Precludes additional credit for MAAJ 5307 (MCG5137A).
BIOM 5002 [0.5 credit] (BMG 5102)
Ethics, Research Methods and Standards for Biomedical Engineering
Ethical theories, ethical decision-making, codes; human and animal experimentation, consent, practices of ethical review boards; research methods and regulations for design, manufacture, certification of medical devices; data collection, management, analysis, including security, confidentiality, privacy; bioethical dilemmas, impact of technology and research (social, political, financial).
Precludes additional credit for ELG 7114 (EACJ 5300).
BIOM 5100 [0.5 credit] (BMG 5103)
Medical Instrumentation
The course covers instrumentation designed to measure physiological variables related to the function of the heart, lungs, kidney, nervous and musculo-skeletal system; imaging technologies; emergency, critical care, surgery and anaesthesia equipment. The concept of technology assessment is discussed.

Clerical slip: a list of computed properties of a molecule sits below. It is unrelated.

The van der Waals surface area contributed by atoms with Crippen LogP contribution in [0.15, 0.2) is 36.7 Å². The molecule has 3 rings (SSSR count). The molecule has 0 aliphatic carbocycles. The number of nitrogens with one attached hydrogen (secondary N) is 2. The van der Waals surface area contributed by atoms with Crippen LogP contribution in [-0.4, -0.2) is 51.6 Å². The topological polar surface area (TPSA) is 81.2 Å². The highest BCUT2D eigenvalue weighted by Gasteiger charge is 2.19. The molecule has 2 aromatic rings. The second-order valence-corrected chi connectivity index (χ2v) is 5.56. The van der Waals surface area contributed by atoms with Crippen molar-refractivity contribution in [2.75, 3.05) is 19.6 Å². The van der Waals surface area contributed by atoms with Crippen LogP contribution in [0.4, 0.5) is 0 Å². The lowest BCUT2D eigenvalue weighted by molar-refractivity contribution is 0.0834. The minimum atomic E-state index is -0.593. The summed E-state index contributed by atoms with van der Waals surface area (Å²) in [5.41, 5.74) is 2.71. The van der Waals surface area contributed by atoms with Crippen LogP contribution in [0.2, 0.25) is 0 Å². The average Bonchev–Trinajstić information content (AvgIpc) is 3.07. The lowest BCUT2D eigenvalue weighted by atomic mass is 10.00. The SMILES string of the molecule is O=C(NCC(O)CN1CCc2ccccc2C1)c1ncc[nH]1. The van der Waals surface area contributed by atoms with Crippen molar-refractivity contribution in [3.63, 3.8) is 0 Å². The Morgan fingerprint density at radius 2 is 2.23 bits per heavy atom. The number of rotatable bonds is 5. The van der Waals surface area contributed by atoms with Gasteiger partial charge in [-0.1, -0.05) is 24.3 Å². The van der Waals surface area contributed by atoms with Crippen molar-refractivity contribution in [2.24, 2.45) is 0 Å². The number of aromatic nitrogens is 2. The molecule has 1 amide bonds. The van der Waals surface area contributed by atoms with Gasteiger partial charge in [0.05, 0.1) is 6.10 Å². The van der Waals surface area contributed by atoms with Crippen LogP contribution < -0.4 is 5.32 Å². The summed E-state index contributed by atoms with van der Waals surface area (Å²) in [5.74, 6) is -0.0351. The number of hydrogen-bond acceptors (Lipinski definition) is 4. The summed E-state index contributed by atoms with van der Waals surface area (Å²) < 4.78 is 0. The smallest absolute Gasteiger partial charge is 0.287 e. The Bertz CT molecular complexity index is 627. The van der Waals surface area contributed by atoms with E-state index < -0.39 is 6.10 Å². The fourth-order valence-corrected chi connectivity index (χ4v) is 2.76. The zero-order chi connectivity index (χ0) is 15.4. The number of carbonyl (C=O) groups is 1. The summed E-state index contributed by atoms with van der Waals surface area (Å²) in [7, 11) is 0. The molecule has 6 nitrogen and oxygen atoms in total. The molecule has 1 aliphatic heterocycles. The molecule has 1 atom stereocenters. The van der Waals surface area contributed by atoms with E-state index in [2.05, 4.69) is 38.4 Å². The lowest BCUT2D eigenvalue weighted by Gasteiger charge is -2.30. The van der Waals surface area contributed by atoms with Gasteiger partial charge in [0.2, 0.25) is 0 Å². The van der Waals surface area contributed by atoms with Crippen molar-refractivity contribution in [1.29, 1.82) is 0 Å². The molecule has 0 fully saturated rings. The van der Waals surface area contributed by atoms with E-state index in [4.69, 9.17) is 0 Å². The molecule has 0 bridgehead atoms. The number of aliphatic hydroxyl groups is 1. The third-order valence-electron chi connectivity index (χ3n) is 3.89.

Precludes additional credit for SYSC 5302 (ELG 6320).
Prerequisite: permission of the instructor.
BIOM 5101 [0.5 credit] (BMG 5104)
Biological Signal Acquisition and Modeling
Mathematical modeling of neuromuscular signals. Electrochemical potentials and action potentials. Effects of tissue, electrode configuration, and electrode size and shape on the measurement of neuromuscular signals.
Prerequisite: permission of the instructor.
BIOM 5200 [0.5 credit] (BMG 5105)
Biomedical Image Processing
Mathematical models of image formation based on the image modality and tissue properties. Linear models of image degradation and reconstruction. Inverse problems and regularization for image reconstruction. Image formation in radiology, computed tomography, magnetic resonance imaging, nuclear medicine, ultrasound, positron emission tomography, electrical impedance tomography.
BIOM 5201 [0.5 credit] (BMG 5201)
Introduction to Medical Imaging Principles and Technology